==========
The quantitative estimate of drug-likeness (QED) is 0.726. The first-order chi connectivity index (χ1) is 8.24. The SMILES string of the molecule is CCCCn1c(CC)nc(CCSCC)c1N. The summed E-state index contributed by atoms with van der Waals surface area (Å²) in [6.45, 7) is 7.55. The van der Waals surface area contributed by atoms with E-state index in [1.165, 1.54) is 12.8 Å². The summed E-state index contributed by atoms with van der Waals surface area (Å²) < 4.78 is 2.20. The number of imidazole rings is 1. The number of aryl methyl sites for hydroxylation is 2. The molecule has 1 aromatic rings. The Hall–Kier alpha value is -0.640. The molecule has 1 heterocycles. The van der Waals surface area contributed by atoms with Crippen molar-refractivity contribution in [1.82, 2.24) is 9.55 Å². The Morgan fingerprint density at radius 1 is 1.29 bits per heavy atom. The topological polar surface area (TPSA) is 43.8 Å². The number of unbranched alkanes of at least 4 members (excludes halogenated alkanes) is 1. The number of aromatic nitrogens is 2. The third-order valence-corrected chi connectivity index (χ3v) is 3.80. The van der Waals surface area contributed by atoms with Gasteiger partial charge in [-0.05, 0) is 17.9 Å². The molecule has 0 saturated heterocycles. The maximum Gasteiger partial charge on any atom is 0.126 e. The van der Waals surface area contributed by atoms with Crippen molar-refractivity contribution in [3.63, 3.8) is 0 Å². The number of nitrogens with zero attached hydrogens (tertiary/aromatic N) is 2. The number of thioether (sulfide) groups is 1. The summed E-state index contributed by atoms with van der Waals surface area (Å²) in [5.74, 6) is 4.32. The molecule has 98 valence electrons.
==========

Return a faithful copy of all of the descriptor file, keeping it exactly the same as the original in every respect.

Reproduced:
The quantitative estimate of drug-likeness (QED) is 0.726. The first-order chi connectivity index (χ1) is 8.24. The SMILES string of the molecule is CCCCn1c(CC)nc(CCSCC)c1N. The summed E-state index contributed by atoms with van der Waals surface area (Å²) in [6.45, 7) is 7.55. The van der Waals surface area contributed by atoms with E-state index in [1.165, 1.54) is 12.8 Å². The summed E-state index contributed by atoms with van der Waals surface area (Å²) < 4.78 is 2.20. The number of imidazole rings is 1. The number of aryl methyl sites for hydroxylation is 2. The molecule has 1 aromatic rings. The Hall–Kier alpha value is -0.640. The molecule has 1 heterocycles. The van der Waals surface area contributed by atoms with Crippen molar-refractivity contribution in [1.82, 2.24) is 9.55 Å². The Morgan fingerprint density at radius 1 is 1.29 bits per heavy atom. The topological polar surface area (TPSA) is 43.8 Å². The number of unbranched alkanes of at least 4 members (excludes halogenated alkanes) is 1. The number of aromatic nitrogens is 2. The third-order valence-corrected chi connectivity index (χ3v) is 3.80. The van der Waals surface area contributed by atoms with Gasteiger partial charge in [-0.05, 0) is 17.9 Å². The molecule has 0 saturated heterocycles. The maximum Gasteiger partial charge on any atom is 0.126 e. The van der Waals surface area contributed by atoms with Crippen molar-refractivity contribution in [3.63, 3.8) is 0 Å². The number of nitrogens with zero attached hydrogens (tertiary/aromatic N) is 2. The number of thioether (sulfide) groups is 1. The summed E-state index contributed by atoms with van der Waals surface area (Å²) in [5.74, 6) is 4.32. The molecule has 98 valence electrons.